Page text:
In this week's Science, the heads of 10 major research institutions announce a joint effort to collect and disseminate data around student and postdoc outcomes to help inform career choices in biomedicine. The authors say that a lack of information on education and training outcomes has resulted in a "marked increase in the number of trainees spending years in postdoctoral fellowships, with few opportunities for advancement into academic positions." And while efforts have been made by some institutions to collect data that would help students make informed decisions about their training and careers, these are rare and "the publication of data is still the exception rather than the rule." The authors highlight their institutions' collective efforts to address this issue and note that data on issues such as median times for PhD completion, demographics of students, and alumni career outcomes will be made public beginning early next year. "We hope that in due course other institutions will join our efforts," they conclude.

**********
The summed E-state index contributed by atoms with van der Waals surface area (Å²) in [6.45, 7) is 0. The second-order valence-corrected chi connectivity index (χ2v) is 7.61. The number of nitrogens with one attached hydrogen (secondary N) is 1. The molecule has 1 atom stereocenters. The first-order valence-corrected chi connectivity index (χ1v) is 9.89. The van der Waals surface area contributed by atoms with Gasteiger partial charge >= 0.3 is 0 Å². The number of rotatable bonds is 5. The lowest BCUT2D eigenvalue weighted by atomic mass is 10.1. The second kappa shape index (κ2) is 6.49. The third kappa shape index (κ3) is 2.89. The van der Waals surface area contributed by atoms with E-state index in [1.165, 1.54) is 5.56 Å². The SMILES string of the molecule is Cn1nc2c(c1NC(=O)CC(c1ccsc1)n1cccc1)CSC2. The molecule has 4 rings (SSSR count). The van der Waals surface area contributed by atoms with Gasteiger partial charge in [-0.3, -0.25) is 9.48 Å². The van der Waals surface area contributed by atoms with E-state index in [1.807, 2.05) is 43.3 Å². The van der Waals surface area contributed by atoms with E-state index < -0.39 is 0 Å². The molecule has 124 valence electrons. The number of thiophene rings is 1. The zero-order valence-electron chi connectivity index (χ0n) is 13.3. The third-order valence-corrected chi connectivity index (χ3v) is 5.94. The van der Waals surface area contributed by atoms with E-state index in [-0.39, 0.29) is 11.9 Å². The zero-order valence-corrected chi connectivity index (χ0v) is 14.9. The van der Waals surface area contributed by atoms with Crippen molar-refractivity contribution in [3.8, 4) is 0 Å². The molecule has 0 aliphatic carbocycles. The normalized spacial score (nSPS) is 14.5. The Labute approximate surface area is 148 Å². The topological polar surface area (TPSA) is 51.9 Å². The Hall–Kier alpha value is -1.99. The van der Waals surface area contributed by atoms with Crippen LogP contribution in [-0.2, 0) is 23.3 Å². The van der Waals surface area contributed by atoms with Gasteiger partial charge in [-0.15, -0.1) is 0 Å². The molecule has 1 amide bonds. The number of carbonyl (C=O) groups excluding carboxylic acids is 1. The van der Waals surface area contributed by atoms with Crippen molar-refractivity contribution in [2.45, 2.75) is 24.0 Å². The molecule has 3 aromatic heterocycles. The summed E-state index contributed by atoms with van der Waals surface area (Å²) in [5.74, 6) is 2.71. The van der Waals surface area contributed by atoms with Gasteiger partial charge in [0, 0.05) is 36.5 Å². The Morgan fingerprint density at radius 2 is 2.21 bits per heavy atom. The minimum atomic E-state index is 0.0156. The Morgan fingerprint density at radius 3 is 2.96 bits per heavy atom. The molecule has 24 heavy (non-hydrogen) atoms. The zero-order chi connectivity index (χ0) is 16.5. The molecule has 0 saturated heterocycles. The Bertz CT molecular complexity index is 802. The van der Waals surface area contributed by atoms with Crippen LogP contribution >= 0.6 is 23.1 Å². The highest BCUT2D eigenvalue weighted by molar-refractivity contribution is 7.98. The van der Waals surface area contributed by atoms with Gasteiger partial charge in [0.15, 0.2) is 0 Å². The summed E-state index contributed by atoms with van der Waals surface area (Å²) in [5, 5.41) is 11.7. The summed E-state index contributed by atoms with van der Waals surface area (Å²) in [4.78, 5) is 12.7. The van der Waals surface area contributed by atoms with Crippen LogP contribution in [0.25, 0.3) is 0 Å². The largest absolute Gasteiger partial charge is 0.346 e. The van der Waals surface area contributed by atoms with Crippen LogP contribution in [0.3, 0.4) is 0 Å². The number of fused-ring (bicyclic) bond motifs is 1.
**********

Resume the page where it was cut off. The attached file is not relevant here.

Also in Science, a team led by California Institute of Technology investigators presents a general molecular technology for engineering enzyme-free nucleic acid dynamical systems. The scientists developed the approach by identifying critical design principles and codifying them into a compiler automating the design process, and used it to build an oscillator containing only DNA components. The work, they write, establishes that "Watson-Crick base-pairing interactions alone suffice for complex chemical dynamics and that autonomous molecular systems can be designed via molecular programming languages."